Author David Murrow asserts that the rapid loss of men in the protestant faith over the last 50 years is due to the unintentional feminization of the church. Murrow tries to put his finger on the pulse of what does. A few take-a-ways: Murrow pushes heavily on challenging men. He has lived all over the United States in six different states and Germany. Nothing could be farther from the truth.
But what about a third option: churches will attract people both men and women when the true gospel is preached and believed and lived out. On any given Sunday 13 million more women go to church than men and the gender gap is widening across all denominations. As a woman, I can't say I like that. I am bummed if I miss church. I think he was trying to make sure this discussion was relevant to every denomination, but he touched on some pretty controversial issues without taking a stance on them one way or another - I guess I just wish that there was more of a biblical basis or statement to accompany some of these hot-button issues.
What does the Bible tells us about the nature, function, and purpose of the church? And the women have an equally strong place in both direction and ministry. Thanks to Thomas Nelson via Booksneeze for giving me this review copy in exchange for my review. This author tells me that they're just acting the way God made them and we women shouldn't keep trying to feminize them. The author may over generalize too much for my taste, but his point is well taken. Morrow makes many good points. Murrow utilizes Men Are From Mars, Women are From Venus to make his point that culturally, the Church is seen as feminine.
If you bring in women, you will have a congregation of women and children. I though this was not the case until I started counting heads each Sunday. What are the top 5 reasons why many men hate going to church as we know it? Let me just suggest three reasons why: 1 Ultimately the theme of the book is that men don't go to church. The author says women interact face-to-face and men side-by-side. Men need to be convinced of relevance to invest their time, energy and money.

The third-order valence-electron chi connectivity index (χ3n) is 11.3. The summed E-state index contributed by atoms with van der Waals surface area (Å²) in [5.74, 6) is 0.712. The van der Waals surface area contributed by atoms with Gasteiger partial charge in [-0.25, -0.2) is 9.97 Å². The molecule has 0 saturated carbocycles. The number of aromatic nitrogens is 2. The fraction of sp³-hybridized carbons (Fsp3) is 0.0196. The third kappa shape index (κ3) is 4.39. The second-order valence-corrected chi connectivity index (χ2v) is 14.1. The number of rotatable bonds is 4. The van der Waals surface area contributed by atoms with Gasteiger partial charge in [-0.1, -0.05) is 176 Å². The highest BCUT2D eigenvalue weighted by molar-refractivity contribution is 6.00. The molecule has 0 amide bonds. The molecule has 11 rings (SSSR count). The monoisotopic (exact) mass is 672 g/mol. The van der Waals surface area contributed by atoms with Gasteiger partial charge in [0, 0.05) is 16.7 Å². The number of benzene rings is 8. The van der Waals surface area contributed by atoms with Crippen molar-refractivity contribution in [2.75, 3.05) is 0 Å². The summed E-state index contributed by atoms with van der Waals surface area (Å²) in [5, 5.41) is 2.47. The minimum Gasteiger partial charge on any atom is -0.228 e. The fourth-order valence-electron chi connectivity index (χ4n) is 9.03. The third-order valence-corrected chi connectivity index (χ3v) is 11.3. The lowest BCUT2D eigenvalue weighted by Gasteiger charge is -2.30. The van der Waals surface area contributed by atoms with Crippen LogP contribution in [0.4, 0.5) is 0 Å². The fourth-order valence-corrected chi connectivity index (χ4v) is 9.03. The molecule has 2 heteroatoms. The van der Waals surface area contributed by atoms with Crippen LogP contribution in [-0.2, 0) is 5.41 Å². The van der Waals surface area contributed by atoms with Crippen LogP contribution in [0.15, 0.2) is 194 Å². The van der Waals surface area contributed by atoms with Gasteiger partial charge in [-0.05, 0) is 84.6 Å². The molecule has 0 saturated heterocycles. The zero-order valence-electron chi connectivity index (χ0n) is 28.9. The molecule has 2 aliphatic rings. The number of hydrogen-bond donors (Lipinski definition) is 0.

Yes, churches must strive to reach men, but no one men, women, or children will ever be interested in church for the right reasons unless they are confronted with their sin and are led to repentance by the power of the Spirit. Imagine a gang member saying to one of his brothers, 'Blade, would you please share with us how you jacked that Mercedes? They just sing louder to make up for the fact that no one else is singing. Instead of addressing the issue of young boys and men with their shortcomings in the education system, David Murrow addresses the trend of spiritual undernourishment in boys and men in the churches of Christianity. You have to read on to find out what can be done about this situation. Louis and the highest-ranking American in the Vatican under Pope Benedict, gave a this month decrying the feminization of the Roman Catholic church.
It is true, funny, and well researched. Churches have shifted toward a style that is comfortable for the stereotypical woman—at the expense of the stereotypical man. It is not our masculinity that keeps us from God, it's our rebellion against him. No, but among the various factors that keep men out of the pews, Murrow finds that the church have soft-pedaled parts of the gospel painting Jesus as the gentle lamb of God without also showing us that He is the Lion of Judah, ferocious and wild. He argues that men like things such as competition, nature, challenges, short sermons, etc. If you think that's unlikely, but don't understand why and want to know mote, then this is the book for you. Put me somewhere in the middle.
With eye-opening research and a persuasive grasp on the facts, Murrow explains the problem and offers hope and encouragement to women, pastors, and men. Murrow in this text uncovers the gender gap in churches, asking the question where are the men?. Murrow posits a number of historical and cultural reasons why this problem exists, and ultimately makes some limited suggestions about what can be done to tweak our churches to make them more man-friendly. I felt judged whilst reading it, and that my feminine qualities were somehow the reason men couldn't worship alongside me. Now both Catholics and evangelicals are worried about the man crisis in church and have drawn headlines because of it.
In this updated edition of his 2005 book Why Men Hate Going to Church David Murrow has addressed a real, verifiable problem. That also translates into attendance at worship services, Dant said. Murrow's bestseller on the topic came out a decade ago. The number one killer of fifteen- to twenty-four-year-old males is accidents. When a man comes to know Jesus he will find a church to go to, for all its many flaws. So, there are exceptions to what Murrow describes, but the generalizations are widespread enough that leaders should take notice of this book and assess how their ministries are attracting or repelling men and boys.